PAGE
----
Dr. William Dodson, a psychiatrist and ADHD expert, has a theory that the ADHD brain is motivated by interest versus the non-ADHD brain which is motivated by importance. Pete Resch, an Edge Coach, relates a story that illustrates that principle in action.
Clinicians and researchers have long known that individuals with ADHD are more prone to engaging in risky behaviors such as smoking, gambling, substance abuse and unprotected sex. New studies show that adults with ADHD may engage in more risky behavior because of an exaggerated sense of benefit and a lessened ability to understand the consequences.
If you have ADHD, you know how hard it can be to motivate yourself to do those boring but necessary tasks. Intrinsic motivation can be tough, and it can be difficult to find the right external motivation that works for you. Gamifying your life might just be the answer. Gamification can make life with ADHD easier by providing the boost of external motivation you might need to get things done.
Research indicates that college students with ADHD have a greater chance of failing and having to retake classes, getting lower grade point averages, and leaving college without graduating than students without ADHD. Despite the challenges, there are strategies that can help make the transition to college from high school easier and more successful.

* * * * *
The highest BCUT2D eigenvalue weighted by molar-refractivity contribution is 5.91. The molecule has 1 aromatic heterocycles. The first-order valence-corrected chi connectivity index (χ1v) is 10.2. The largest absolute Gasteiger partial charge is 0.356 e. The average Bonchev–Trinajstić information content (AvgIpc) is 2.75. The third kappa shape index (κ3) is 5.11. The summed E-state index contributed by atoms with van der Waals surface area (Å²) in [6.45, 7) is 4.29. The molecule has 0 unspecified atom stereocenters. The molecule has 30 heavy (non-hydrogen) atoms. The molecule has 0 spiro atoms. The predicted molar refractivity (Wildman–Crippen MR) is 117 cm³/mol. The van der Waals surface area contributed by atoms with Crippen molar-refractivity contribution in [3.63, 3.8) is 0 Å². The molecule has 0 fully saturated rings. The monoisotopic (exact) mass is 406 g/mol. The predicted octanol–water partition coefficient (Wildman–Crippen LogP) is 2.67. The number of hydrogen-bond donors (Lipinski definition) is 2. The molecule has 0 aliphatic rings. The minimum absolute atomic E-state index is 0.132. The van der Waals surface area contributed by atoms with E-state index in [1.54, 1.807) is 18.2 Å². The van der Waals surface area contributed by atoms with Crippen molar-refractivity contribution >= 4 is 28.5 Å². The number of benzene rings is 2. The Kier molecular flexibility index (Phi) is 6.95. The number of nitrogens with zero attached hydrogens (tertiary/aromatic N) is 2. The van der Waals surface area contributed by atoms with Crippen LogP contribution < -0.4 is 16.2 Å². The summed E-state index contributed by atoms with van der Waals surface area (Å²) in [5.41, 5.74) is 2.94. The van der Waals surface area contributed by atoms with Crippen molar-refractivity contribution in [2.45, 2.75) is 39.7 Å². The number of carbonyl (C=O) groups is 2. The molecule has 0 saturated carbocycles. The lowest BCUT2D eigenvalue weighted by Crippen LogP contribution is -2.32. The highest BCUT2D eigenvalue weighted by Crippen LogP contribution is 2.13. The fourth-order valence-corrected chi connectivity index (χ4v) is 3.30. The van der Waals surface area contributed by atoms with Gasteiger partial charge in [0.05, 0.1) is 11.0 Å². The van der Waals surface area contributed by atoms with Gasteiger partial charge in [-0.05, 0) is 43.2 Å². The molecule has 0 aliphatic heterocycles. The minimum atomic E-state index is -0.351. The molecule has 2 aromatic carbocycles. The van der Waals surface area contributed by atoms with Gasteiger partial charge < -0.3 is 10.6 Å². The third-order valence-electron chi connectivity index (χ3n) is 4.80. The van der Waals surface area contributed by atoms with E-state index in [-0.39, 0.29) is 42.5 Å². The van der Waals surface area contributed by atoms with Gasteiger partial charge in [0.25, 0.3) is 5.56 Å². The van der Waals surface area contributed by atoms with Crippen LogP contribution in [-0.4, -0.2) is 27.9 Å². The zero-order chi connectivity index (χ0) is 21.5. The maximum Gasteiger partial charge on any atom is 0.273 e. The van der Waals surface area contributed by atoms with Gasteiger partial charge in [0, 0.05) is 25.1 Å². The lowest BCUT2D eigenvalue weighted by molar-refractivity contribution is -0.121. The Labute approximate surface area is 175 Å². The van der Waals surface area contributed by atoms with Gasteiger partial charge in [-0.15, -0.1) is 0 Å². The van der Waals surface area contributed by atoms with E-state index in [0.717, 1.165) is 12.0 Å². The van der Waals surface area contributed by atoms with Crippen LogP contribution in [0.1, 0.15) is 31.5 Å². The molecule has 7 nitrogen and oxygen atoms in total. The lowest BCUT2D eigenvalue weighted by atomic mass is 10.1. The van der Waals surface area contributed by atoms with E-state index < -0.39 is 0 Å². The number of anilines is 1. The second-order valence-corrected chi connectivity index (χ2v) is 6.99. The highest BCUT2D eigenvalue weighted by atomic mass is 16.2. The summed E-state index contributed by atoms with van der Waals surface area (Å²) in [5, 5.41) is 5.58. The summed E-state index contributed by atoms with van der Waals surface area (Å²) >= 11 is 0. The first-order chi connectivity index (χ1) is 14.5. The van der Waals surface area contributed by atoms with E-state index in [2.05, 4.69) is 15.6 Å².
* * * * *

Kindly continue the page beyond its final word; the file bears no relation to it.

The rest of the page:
The symptoms of adult ADHD – e.g., trouble focusing, difficulty prioritizing tasks, and lateness – can make work life challenging to say the least. That is why choosing or transitioning to the right career is doubly important if you have adult ADHD. A diagnosis of ADHD does not mean that your work life is doomed to being a constant struggle. You can identify the type of work that leverages your ADHD strengths so you can get the most out of your career.